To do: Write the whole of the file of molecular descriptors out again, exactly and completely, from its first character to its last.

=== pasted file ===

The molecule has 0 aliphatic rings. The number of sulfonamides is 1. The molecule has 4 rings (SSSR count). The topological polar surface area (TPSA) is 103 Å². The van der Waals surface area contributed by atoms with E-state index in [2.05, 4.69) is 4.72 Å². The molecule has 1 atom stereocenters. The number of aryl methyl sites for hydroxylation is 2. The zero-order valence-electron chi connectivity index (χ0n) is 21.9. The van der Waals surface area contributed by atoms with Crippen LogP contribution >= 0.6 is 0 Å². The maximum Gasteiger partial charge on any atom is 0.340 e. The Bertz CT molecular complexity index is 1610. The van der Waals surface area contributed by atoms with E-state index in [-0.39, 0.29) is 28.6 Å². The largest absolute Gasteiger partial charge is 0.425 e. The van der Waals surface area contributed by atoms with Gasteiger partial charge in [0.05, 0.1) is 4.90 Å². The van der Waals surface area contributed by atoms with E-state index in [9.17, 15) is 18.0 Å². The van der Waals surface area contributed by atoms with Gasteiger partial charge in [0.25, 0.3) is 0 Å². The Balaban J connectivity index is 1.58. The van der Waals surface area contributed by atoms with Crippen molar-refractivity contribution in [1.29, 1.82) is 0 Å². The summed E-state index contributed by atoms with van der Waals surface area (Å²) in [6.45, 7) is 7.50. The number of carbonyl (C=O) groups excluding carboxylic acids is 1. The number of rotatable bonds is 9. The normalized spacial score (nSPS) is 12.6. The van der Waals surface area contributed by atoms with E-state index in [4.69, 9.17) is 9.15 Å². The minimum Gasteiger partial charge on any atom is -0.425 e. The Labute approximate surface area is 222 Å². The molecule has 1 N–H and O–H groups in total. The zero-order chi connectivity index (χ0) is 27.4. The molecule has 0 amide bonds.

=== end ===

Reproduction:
The molecule has 0 aliphatic rings. The number of sulfonamides is 1. The molecule has 4 rings (SSSR count). The topological polar surface area (TPSA) is 103 Å². The van der Waals surface area contributed by atoms with E-state index in [2.05, 4.69) is 4.72 Å². The molecule has 1 atom stereocenters. The number of aryl methyl sites for hydroxylation is 2. The zero-order valence-electron chi connectivity index (χ0n) is 21.9. The van der Waals surface area contributed by atoms with Crippen LogP contribution >= 0.6 is 0 Å². The maximum Gasteiger partial charge on any atom is 0.340 e. The Bertz CT molecular complexity index is 1610. The van der Waals surface area contributed by atoms with E-state index in [-0.39, 0.29) is 28.6 Å². The largest absolute Gasteiger partial charge is 0.425 e. The van der Waals surface area contributed by atoms with Gasteiger partial charge in [0.05, 0.1) is 4.90 Å². The van der Waals surface area contributed by atoms with E-state index in [9.17, 15) is 18.0 Å². The van der Waals surface area contributed by atoms with Gasteiger partial charge in [0.25, 0.3) is 0 Å². The Balaban J connectivity index is 1.58. The van der Waals surface area contributed by atoms with Crippen molar-refractivity contribution in [1.29, 1.82) is 0 Å². The summed E-state index contributed by atoms with van der Waals surface area (Å²) in [6.45, 7) is 7.50. The number of carbonyl (C=O) groups excluding carboxylic acids is 1. The number of rotatable bonds is 9. The normalized spacial score (nSPS) is 12.6. The van der Waals surface area contributed by atoms with E-state index in [4.69, 9.17) is 9.15 Å². The minimum Gasteiger partial charge on any atom is -0.425 e. The Labute approximate surface area is 222 Å². The molecule has 1 N–H and O–H groups in total. The zero-order chi connectivity index (χ0) is 27.4. The molecule has 0 amide bonds.